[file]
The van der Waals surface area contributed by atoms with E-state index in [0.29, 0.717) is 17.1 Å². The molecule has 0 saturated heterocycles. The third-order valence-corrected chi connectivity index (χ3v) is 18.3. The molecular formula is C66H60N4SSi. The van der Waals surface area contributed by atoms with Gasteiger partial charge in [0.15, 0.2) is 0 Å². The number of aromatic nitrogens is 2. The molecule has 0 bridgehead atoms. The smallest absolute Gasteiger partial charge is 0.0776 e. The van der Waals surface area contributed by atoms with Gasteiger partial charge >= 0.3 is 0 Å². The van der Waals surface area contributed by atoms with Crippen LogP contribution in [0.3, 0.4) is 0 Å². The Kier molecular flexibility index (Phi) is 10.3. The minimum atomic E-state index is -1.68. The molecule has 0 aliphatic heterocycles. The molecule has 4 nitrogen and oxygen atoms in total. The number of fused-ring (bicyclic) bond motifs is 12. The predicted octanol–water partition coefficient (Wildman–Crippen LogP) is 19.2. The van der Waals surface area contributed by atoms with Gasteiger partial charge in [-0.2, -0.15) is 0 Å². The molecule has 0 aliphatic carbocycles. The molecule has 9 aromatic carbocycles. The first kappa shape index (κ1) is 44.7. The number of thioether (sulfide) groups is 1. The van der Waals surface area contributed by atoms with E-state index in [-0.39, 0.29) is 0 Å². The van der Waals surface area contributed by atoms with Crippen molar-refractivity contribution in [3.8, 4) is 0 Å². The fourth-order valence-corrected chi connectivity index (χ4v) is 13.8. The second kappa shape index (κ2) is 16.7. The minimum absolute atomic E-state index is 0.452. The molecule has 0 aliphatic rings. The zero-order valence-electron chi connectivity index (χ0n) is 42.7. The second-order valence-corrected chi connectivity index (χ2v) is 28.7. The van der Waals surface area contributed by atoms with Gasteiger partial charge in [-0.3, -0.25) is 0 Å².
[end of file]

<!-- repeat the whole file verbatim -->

The van der Waals surface area contributed by atoms with E-state index in [0.29, 0.717) is 17.1 Å². The molecule has 0 saturated heterocycles. The third-order valence-corrected chi connectivity index (χ3v) is 18.3. The molecular formula is C66H60N4SSi. The van der Waals surface area contributed by atoms with Gasteiger partial charge in [0.15, 0.2) is 0 Å². The number of aromatic nitrogens is 2. The molecule has 0 bridgehead atoms. The smallest absolute Gasteiger partial charge is 0.0776 e. The van der Waals surface area contributed by atoms with Gasteiger partial charge >= 0.3 is 0 Å². The van der Waals surface area contributed by atoms with Crippen LogP contribution in [0.3, 0.4) is 0 Å². The Kier molecular flexibility index (Phi) is 10.3. The minimum atomic E-state index is -1.68. The molecule has 0 aliphatic heterocycles. The molecule has 4 nitrogen and oxygen atoms in total. The number of fused-ring (bicyclic) bond motifs is 12. The predicted octanol–water partition coefficient (Wildman–Crippen LogP) is 19.2. The van der Waals surface area contributed by atoms with Gasteiger partial charge in [-0.2, -0.15) is 0 Å². The molecule has 0 aliphatic carbocycles. The molecule has 9 aromatic carbocycles. The first kappa shape index (κ1) is 44.7. The number of thioether (sulfide) groups is 1. The van der Waals surface area contributed by atoms with E-state index in [-0.39, 0.29) is 0 Å². The van der Waals surface area contributed by atoms with Crippen molar-refractivity contribution in [3.8, 4) is 0 Å². The fourth-order valence-corrected chi connectivity index (χ4v) is 13.8. The second kappa shape index (κ2) is 16.7. The minimum absolute atomic E-state index is 0.452. The molecule has 0 aliphatic rings. The zero-order valence-electron chi connectivity index (χ0n) is 42.7. The second-order valence-corrected chi connectivity index (χ2v) is 28.7. The van der Waals surface area contributed by atoms with Gasteiger partial charge in [-0.3, -0.25) is 0 Å².